In a breakthrough study scientists have revealed the coherence, or the visibility lifespan, of the spin of an electron in an emerging colour centre in diamond. This could provide a potential component for future quantum networks.

We established that we can not only access the electron spin states, but also sustain an arbitrary superposition of them for 45 nanoseconds. When you bear in mind that it will take us picoseconds to execute laser-based operations to manipulate the spin, it becomes clear that just a fraction of this period is required.

Mete Atature

A new study has successfully measured the coherence of electron spin – the period of time in which the particle’s elusive quantum state can be read and manipulated – for an electron trapped in conditions that could form the basis of a future quantum internet.

The study, reported in the journal Physical Review Letters, was carried out by researchers at the Universities of Cambridge and Saarbrücken. It reveals the coherence time of an electron trapped in a silicon-based colour centre within a microscopic fragment of diamond. This is a gap, manufactured inside the diamond’s lattice structure, and designed to snare an electron so that it can be manipulated.

At just 45 nanoseconds, the time period for which the electron’s spin is visible seems a miniscule fraction, but for scientists trying to bring this under control, it is, in relative terms, an age.

The “spin” of a particle is its intrinsic angular momentum and can point either up or down. Physicists at numerous leading research universities, including Cambridge, are currently engaged in research which is trying to utilise spin to develop advanced quantum technologies.

In the future, electron spin could be used to represent data and move large amounts of information much faster than is currently possible. This means that better control of spin might well underpin future computing, enable the creation of an entirely new quantum network (or quantum internet), and provide the foundations for a huge range of other technologies, such as advanced sensing devices.

One problem that hinders scientists who are attempting to gain greater command over electron spin for this purpose, however, is that spins in solids cannot be seen, or manipulated, for very long. After a tiny fraction of a second has passed, the spin’s quantum state decays beyond the point of visibility. Therefore, it needs to be retained for long enough for information about the spin to be registered and manipulated.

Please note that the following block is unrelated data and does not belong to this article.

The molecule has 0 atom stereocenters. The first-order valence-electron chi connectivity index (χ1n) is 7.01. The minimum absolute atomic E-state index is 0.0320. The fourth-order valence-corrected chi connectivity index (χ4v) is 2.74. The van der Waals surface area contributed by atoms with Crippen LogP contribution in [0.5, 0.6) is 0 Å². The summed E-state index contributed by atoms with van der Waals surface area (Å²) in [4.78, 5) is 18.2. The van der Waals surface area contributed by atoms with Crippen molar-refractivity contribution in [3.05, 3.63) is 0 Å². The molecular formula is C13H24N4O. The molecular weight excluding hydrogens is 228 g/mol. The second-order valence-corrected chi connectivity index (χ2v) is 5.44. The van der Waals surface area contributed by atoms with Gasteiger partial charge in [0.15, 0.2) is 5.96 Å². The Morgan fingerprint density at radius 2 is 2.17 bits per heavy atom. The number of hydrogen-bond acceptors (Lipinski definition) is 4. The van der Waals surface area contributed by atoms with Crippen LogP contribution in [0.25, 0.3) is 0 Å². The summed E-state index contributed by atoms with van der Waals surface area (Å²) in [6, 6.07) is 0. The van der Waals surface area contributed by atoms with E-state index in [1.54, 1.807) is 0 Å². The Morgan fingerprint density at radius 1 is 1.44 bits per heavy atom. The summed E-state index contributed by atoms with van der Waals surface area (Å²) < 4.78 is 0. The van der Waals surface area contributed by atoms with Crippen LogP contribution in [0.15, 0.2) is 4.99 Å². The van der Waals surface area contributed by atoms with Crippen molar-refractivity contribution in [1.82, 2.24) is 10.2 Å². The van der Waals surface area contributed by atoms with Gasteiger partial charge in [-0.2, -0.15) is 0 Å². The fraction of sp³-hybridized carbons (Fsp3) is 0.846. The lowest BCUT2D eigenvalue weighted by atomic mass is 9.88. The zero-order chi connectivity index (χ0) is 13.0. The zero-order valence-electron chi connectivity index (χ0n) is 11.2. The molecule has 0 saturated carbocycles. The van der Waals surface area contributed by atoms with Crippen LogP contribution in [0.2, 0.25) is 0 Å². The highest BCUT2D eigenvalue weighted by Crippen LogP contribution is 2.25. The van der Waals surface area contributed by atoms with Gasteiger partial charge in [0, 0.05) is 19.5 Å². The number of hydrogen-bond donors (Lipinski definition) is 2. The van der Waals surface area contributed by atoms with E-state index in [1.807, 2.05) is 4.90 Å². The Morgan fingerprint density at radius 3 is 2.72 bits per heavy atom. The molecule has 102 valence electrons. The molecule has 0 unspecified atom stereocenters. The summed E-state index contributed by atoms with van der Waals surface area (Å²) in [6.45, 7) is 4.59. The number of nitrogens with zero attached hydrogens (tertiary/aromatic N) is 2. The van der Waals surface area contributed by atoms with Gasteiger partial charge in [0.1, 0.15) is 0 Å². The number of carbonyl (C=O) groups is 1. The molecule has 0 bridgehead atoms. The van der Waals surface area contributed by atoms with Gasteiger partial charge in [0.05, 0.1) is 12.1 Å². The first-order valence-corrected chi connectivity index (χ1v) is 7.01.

In the new study, the researchers successfully demonstrated the extent of the coherence of an electron trapped in a “silicon-vacancy” – an impurity in the lattice of carbon atoms that make up diamond. A silicon-vacancy centre provides highly promising conditions for the manipulation of electron spin.

Building on previous research, the researchers put the electron into a “superposition” state, using a technique which involves targeting it with two lasers with carefully-tuned frequencies. In this quantum state, the spin of the electron is potentially both up and down, and it is useful because it provides a basic position from which they can then observe and measure changes using laser pulses. The vision for future spin-based technologies involves creating chains of electrons whose spin will change relative to one another based on this initial superposition concept.

When applied to the electron in the silicon vacancy centre, the method achieved a coherence period of tens of nanoseconds – a fraction of time which, for scientists trying to control spin, is actually ample.

Dr Mete Atature, a researcher at the Cavendish Laboratory and St John’s College, University of Cambridge, who led the study with Professor Christoph Becher in Saarbrcüken, said: “This is incremental research, but it essentially deals with the elephant in the room for these colour centres, which was whether there was long-living coherence for the electron spin or not, and whether we had time to see its quantum state?”

“Arguably this is the most pressing challenge for these colour centres right now. We established that we can not only access the electron spin states, but also sustain an arbitrary superposition of them for 45 nanoseconds. When you bear in mind that it will take us picoseconds to execute laser-based operations to manipulate the spin, it becomes clear that just a fraction of this period is required. So this gives us a lot of possibilities to work with.”

The vacancy centre was created by substituting a silicon atom and a gap in place of two neighbouring carbon atoms in the carbon lattice of a fragment of diamond. Research earlier this year showed that a silicon-based vacancy has the potential to be used for this purpose because the photons – or light particles – emitted by an electron trapped in such conditions are sufficiently bright, and on a sufficiently narrow bandwidth, to be attractive for various applications. The research adds to a growing realisation among scientists that silicon-vacancy centres could provide advantageous conditions for spin and photon control, simultaneously.

“Now we know that silicon vacancies provide an alternative colour centre that has spin coherence, optical detectability and superior optical qualities,” Atature added. “The next challenge is to see if we can extend this spin coherence time by various techniques and, in parallel, see if we can entangle the spin with a single photon with sufficiently high fidelity.”


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